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Teaching EpidemiologyA guide for teachers in epidemiology, public health and clinical medicine$
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Jørn Olsen, Naomi Greene, Rodolfo Saracci, and Dimitrios Trichopoulos

Print publication date: 2015

Print ISBN-13: 9780199685004

Published to Oxford Scholarship Online: June 2015

DOI: 10.1093/acprof:oso/9780199685004.001.0001

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PRINTED FROM OXFORD SCHOLARSHIP ONLINE (www.oxfordscholarship.com). (c) Copyright Oxford University Press, 2020. All Rights Reserved. An individual user may print out a PDF of a single chapter of a monograph in OSO for personal use. date: 18 January 2020

Cancer epidemiology

Cancer epidemiology

Chapter:
(p.315) Chapter 17 Cancer epidemiology
Source:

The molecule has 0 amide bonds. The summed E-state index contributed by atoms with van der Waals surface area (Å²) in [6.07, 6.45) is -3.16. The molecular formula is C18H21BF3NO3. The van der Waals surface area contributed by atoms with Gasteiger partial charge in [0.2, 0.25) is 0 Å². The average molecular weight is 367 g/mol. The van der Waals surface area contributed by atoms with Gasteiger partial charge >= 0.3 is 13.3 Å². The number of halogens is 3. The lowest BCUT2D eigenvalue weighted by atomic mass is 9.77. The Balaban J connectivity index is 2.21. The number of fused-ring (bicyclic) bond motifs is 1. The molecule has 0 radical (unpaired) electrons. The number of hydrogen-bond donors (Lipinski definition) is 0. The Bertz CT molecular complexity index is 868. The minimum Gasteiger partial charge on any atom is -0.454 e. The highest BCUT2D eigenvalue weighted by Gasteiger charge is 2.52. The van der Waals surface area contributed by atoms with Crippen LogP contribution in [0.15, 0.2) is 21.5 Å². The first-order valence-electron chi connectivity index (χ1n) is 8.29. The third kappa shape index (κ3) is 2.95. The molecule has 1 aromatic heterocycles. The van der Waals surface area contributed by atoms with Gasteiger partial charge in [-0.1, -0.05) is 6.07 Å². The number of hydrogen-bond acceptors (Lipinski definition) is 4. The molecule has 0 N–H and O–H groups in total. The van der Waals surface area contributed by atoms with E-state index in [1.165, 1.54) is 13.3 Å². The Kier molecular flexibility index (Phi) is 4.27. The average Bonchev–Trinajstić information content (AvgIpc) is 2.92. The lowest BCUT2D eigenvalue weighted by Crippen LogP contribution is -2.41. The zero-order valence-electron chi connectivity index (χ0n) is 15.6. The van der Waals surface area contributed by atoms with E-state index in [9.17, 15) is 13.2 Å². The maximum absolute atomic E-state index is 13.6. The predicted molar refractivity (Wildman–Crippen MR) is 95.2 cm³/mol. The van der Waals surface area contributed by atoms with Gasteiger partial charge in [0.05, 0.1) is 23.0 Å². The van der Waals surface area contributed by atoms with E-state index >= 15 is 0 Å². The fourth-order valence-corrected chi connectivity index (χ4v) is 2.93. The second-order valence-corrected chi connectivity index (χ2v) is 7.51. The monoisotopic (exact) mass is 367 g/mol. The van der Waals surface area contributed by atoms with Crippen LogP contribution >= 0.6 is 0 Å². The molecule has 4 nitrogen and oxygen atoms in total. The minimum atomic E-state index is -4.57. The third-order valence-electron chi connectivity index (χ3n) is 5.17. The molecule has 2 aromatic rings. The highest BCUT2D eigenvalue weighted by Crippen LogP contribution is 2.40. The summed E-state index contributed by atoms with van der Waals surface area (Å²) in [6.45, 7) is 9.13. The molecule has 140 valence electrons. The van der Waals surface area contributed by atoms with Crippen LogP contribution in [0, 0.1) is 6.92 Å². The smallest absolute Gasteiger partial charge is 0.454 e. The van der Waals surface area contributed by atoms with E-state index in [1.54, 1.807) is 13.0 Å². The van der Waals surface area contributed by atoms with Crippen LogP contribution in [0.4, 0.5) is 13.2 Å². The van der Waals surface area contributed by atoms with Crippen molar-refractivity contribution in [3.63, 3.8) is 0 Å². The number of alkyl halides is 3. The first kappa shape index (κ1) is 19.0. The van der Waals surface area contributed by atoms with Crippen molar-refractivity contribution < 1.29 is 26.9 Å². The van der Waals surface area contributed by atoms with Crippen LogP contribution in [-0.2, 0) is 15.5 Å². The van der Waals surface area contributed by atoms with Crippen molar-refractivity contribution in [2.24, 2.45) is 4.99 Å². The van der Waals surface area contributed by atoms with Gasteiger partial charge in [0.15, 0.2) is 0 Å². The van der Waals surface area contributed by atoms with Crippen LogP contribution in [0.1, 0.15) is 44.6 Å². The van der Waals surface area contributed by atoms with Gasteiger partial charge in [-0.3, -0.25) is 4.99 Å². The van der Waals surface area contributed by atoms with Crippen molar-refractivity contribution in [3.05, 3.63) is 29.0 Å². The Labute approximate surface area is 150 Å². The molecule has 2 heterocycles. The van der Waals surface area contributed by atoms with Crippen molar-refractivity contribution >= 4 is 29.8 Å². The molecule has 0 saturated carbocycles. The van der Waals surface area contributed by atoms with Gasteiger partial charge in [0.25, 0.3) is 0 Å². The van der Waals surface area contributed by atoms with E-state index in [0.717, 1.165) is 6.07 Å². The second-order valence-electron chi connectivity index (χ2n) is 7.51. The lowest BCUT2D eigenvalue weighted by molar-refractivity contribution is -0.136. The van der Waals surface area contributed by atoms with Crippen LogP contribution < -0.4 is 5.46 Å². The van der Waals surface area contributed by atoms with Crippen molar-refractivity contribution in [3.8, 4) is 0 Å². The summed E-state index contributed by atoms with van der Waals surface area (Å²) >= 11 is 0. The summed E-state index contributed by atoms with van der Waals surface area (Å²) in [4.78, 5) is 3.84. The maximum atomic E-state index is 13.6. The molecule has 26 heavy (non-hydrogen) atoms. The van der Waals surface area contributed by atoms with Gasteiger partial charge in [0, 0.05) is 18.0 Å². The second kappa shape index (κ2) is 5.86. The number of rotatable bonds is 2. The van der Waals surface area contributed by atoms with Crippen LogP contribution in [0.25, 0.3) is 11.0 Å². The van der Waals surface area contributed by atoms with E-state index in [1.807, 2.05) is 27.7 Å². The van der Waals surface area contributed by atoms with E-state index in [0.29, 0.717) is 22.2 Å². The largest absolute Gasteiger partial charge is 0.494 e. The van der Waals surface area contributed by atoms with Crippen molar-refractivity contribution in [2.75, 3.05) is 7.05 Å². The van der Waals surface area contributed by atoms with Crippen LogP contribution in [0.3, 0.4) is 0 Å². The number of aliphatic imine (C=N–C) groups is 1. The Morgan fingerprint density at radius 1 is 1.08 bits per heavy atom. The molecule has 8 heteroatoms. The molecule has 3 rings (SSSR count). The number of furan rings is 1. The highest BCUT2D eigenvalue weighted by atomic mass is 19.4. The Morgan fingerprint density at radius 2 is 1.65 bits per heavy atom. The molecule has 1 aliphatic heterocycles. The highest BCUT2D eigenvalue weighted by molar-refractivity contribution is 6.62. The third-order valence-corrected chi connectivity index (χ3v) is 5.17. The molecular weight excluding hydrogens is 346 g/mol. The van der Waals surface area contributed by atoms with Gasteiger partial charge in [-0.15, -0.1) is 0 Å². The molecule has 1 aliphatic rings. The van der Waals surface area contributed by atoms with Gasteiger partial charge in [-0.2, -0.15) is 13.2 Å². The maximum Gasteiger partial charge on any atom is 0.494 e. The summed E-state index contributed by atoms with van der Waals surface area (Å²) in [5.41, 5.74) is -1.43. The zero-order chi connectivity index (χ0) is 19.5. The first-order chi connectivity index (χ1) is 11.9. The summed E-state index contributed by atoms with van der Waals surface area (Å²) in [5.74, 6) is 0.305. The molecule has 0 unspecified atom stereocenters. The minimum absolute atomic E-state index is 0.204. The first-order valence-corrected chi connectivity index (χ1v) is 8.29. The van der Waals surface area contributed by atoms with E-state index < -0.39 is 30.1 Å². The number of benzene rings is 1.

Teaching Epidemiology
Author(s):

Pagona Lagiou

Dimitrios Trichopoulos

Publisher:
Oxford University Press
DOI:10.1093/acprof:oso/9780199685004.003.0017

Cancer epidemiology is an important topic for health professionals in clinical medicine and public health. Teaching of cancer epidemiology, however, presents considerable difficulties; some are related to the variable background of the students, while others are inherent to the topic itself. The goal of a fifteen-to-twenty-hour course in cancer epidemiology is to integrate simple principles of biology with epidemiologic characteristics and concepts, so that the discipline moves beyond biostatistics into the realm of biomedical sciences. In other words, the goal of cancer epidemiology is not only to describe the principal risk factors of various forms of cancer but to evaluate the compatibility of the risk profile of a particular cancer with alternative biologic hypotheses. In this chapter, an option for the structure of the course is presented which could be adjusted to accommodate the expertise and style of the instructor as well as the background and pace of the class.

Keywords:   cancer epidemiology, teaching, cancer, epidemiology, course, risk factors

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